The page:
“Skip Frye is one of the all-time great surfers and one of the all-time great surfboard shapers! Skip is true surfing royalty,” said Aaron Pai, founder of the Surfers’ Hall of Fame. “We are truly stoked to honor Skip for all he has done for our sport.”
Skip Frye was born in 1941 and began surfing at age 16 after moving with his family to the north San Diego suburb of Pacific Beach. His birth name was Harry, but since his father was away in the military, he was assigned the task of being the “skipper” around the house and the name stuck. His first wave riding experience came at Pacific Beach in 1958, and was the beginning of a lifelong passion that continues to this day.
By the mid-60s the shy but focused Frye had become one of California’s best competitors. Known for his gliding, fluid style which allowed him to capture several local and national titles, Skip competed in the first Duke Kahanamoku Surfing Championships at Sunset Beach and also represented the U.S. at the World Contests in 1966 and 1968, narrowly missing the final of each occasion. The venue for 1968 was Puerto Rico, which instantly became his favorite surf destination, thanks to its warm, idyllic surf and Latino flavor. A photo of him from the trip appeared on the cover of the Sports Illustrated swimsuit issue.
Skip’s talents for shaping surfboards began to emerge in 1963 and within two years he was working for San Diego’s Gordon & Smith’s Surfboards; in 1966 G&S introduced the Skip Frye signature model. Frye was riding a 9’6” board in late 1967 when he traveled to Australia with the legendary Windansea Surf Club for an American versus Australia team contest (the U.S. team got waxed by Aussies riding lighter boards). After that trip, Skip became more interested in shorter more maneuverable boards and began experimenting with designs such as the V-bottom and Baby Gun.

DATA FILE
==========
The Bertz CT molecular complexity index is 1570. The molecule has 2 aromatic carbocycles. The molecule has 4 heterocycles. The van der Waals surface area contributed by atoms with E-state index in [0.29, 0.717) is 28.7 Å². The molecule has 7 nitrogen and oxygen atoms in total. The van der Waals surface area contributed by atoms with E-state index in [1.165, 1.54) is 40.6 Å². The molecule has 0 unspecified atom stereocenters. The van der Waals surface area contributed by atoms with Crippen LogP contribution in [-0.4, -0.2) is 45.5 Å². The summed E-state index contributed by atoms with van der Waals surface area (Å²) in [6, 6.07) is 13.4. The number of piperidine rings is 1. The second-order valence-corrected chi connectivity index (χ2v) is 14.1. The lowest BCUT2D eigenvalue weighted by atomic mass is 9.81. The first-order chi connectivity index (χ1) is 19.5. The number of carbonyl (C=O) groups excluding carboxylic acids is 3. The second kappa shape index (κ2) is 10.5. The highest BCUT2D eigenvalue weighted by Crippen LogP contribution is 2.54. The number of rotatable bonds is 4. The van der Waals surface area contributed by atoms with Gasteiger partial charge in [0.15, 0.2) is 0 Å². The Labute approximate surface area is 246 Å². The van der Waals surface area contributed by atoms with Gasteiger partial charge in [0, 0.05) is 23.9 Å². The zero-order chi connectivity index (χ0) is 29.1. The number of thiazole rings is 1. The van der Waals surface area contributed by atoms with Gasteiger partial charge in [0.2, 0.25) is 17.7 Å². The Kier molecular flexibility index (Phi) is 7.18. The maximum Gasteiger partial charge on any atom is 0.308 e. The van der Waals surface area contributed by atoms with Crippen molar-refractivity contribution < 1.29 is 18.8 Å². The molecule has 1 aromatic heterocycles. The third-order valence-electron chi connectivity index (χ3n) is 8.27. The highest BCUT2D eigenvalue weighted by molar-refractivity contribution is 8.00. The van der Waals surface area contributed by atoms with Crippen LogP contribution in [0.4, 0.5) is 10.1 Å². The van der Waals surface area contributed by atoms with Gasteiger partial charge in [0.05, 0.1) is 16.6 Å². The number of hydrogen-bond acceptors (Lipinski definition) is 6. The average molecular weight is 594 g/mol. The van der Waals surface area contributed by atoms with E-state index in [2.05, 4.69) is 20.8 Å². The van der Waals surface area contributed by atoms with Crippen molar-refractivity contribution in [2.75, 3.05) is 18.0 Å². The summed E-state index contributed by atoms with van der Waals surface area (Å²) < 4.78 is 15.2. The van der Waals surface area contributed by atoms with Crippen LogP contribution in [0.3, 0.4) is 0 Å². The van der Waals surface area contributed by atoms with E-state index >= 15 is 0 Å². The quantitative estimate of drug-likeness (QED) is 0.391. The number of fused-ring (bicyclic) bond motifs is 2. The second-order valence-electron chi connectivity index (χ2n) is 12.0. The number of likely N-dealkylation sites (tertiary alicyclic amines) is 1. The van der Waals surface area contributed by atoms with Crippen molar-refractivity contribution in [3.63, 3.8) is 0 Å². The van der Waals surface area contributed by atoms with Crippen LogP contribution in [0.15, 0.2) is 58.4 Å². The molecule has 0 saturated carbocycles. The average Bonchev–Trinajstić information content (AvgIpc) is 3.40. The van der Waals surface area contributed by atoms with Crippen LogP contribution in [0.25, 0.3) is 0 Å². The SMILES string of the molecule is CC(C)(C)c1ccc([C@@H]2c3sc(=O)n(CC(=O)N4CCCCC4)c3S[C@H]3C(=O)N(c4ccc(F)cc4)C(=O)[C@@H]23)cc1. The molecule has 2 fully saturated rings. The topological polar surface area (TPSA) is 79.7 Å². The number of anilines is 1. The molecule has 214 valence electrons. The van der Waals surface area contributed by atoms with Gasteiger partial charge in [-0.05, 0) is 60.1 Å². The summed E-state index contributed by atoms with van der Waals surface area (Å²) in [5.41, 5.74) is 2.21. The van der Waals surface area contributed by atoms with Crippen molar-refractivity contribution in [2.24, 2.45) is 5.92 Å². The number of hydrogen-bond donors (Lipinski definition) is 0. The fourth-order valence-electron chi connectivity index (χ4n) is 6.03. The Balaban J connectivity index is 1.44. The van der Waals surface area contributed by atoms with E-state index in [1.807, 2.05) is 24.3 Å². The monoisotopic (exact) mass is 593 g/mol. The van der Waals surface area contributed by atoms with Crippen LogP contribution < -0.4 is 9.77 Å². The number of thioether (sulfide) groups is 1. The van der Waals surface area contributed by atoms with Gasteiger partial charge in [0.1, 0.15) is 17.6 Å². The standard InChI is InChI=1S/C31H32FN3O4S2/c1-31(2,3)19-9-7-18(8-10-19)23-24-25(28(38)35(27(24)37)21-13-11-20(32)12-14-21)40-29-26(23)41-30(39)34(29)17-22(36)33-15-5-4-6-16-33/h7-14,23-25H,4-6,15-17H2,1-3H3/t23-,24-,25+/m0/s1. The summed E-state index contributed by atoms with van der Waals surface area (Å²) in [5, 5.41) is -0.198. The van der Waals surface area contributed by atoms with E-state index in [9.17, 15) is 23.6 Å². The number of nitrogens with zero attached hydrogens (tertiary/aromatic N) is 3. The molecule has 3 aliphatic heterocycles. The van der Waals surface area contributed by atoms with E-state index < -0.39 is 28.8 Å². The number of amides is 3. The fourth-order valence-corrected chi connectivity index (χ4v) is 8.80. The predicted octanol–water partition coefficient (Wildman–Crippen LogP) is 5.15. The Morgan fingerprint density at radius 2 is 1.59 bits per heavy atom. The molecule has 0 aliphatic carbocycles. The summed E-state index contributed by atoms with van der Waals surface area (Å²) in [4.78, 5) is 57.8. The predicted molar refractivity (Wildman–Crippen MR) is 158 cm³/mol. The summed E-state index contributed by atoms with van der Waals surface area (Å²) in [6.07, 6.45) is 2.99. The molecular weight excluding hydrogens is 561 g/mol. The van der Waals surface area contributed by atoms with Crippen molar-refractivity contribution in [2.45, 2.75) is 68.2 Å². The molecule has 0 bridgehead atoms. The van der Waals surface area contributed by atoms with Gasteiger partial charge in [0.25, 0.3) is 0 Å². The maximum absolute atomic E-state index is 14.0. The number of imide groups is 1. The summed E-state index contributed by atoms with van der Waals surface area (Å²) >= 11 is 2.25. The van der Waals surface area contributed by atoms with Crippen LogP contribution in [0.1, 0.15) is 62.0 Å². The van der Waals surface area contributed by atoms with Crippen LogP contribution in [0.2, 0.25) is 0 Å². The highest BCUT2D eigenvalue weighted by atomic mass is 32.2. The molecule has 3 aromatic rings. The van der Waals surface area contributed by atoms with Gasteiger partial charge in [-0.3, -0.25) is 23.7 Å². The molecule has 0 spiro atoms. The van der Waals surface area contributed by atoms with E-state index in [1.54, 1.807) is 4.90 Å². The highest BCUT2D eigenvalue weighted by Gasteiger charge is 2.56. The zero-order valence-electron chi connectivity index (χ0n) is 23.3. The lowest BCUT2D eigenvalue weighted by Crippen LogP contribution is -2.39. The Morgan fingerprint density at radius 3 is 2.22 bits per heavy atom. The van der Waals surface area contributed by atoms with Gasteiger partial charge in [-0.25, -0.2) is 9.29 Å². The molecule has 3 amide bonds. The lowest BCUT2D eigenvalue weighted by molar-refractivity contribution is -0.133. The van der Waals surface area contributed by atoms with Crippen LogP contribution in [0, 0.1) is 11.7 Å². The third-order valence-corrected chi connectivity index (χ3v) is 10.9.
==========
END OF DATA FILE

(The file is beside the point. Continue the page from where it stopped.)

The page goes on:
He kept refining the designs and created a board he called the Egg, one of his best-known shapes. As longboards nearly vanished overnight, Frye went with the flow, working on egg shapes and later experimenting with the Fish (his keel-fin, heavy-glassed split-tails remain in high-demand throughout So Cal). Skip stayed with G&S until the mid-seventies and then struck out on his own to shape boards at the Green Room and at his own place called The Shack, behind Select Surf Shop in Pacific Beach.
In 1981 Skip returned to Gordon & Smith and also started competing again. He left G&S in 1986 to join the crew at Diamond Glassing, and began shaping under his own business name, Skip Frye Surfboards. It was here that he developed his iconic Diamond Frye Logo, a combination of wings and a diamond. In 1988 Skip and his wife Donna officially opened Skip Frye Surfboards, which was a small shaping room and front office that adjoined Windansea Surf Shop in Pacific Beach. Skip began shaping and working on new fin configurations for longer boards, as he was a fan of the smooth glide the increased planning surface allowed. Through this work, he developed a variety of shapes, including the Eagle and Fish Simmons.
In November 1990, Skip and Donna left Windansea, moved across the street and opened Harry’s Surf Shop with longtime friend and fellow surfer/shaper Harry “Hank” Warner. Harry’s was the namesake of not only Skip and Hank, but both their fathers and also Hank and Donna’s grandfathers. Harry’s was not your typical surf shop; it was a combination retail store, surf museum, art gallery, shaping shop and political gathering place. Photos of customers with their new boards lined the walls and art pieces and sculptures from local artists were prominently featured.
Skip’s career has had many twists and turns, however, he was never more energized than during the longboard revival. ”The biggest buzz I ever had in surfing was the early ’90s when I went back to the big ones,” he recalls. “I mean the 11-footers. The same thing happened to Duke Kahanamoku when Tom Blake reintroduced him to the 16-foot olos back in the ’30s.”
Skip’s boards have slowly become collector’s pieces often passed down through generations. Meanwhile, Skip continues his own tireless work for surfing’s constituency by collecting and building boards, his keel-fin fish being particularly popular. ”I feel it’s my duty to pass along the heritage of our sport,” he says with a passion. But there’s still a long way to go, a lot of work to be done.”